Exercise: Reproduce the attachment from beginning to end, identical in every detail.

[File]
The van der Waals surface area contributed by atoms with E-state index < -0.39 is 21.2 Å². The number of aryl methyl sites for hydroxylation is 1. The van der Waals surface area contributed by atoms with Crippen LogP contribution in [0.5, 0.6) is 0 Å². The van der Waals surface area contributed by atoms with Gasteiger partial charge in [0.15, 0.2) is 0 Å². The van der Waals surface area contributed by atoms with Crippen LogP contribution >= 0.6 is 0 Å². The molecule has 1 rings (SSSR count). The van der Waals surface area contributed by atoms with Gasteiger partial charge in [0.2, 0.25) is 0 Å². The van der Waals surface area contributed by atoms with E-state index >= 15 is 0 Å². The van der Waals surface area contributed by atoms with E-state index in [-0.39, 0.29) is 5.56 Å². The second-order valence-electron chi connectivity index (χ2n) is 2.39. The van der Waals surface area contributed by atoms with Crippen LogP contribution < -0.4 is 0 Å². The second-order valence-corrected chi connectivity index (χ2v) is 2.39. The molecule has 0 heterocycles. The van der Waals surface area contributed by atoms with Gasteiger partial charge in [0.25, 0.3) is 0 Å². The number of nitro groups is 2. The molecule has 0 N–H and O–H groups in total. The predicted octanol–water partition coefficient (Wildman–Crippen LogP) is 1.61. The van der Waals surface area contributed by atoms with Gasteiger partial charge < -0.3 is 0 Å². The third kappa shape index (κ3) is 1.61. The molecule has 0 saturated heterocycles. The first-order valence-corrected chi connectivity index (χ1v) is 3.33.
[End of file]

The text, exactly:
The van der Waals surface area contributed by atoms with E-state index < -0.39 is 21.2 Å². The number of aryl methyl sites for hydroxylation is 1. The van der Waals surface area contributed by atoms with Crippen LogP contribution in [0.5, 0.6) is 0 Å². The van der Waals surface area contributed by atoms with Gasteiger partial charge in [0.15, 0.2) is 0 Å². The van der Waals surface area contributed by atoms with Crippen LogP contribution >= 0.6 is 0 Å². The molecule has 1 rings (SSSR count). The van der Waals surface area contributed by atoms with Gasteiger partial charge in [0.2, 0.25) is 0 Å². The van der Waals surface area contributed by atoms with E-state index >= 15 is 0 Å². The van der Waals surface area contributed by atoms with E-state index in [-0.39, 0.29) is 5.56 Å². The second-order valence-electron chi connectivity index (χ2n) is 2.39. The van der Waals surface area contributed by atoms with Crippen LogP contribution < -0.4 is 0 Å². The second-order valence-corrected chi connectivity index (χ2v) is 2.39. The molecule has 0 heterocycles. The van der Waals surface area contributed by atoms with Gasteiger partial charge in [0.25, 0.3) is 0 Å². The number of nitro groups is 2. The molecule has 0 N–H and O–H groups in total. The predicted octanol–water partition coefficient (Wildman–Crippen LogP) is 1.61. The van der Waals surface area contributed by atoms with Gasteiger partial charge < -0.3 is 0 Å². The third kappa shape index (κ3) is 1.61. The molecule has 0 saturated heterocycles. The first-order valence-corrected chi connectivity index (χ1v) is 3.33.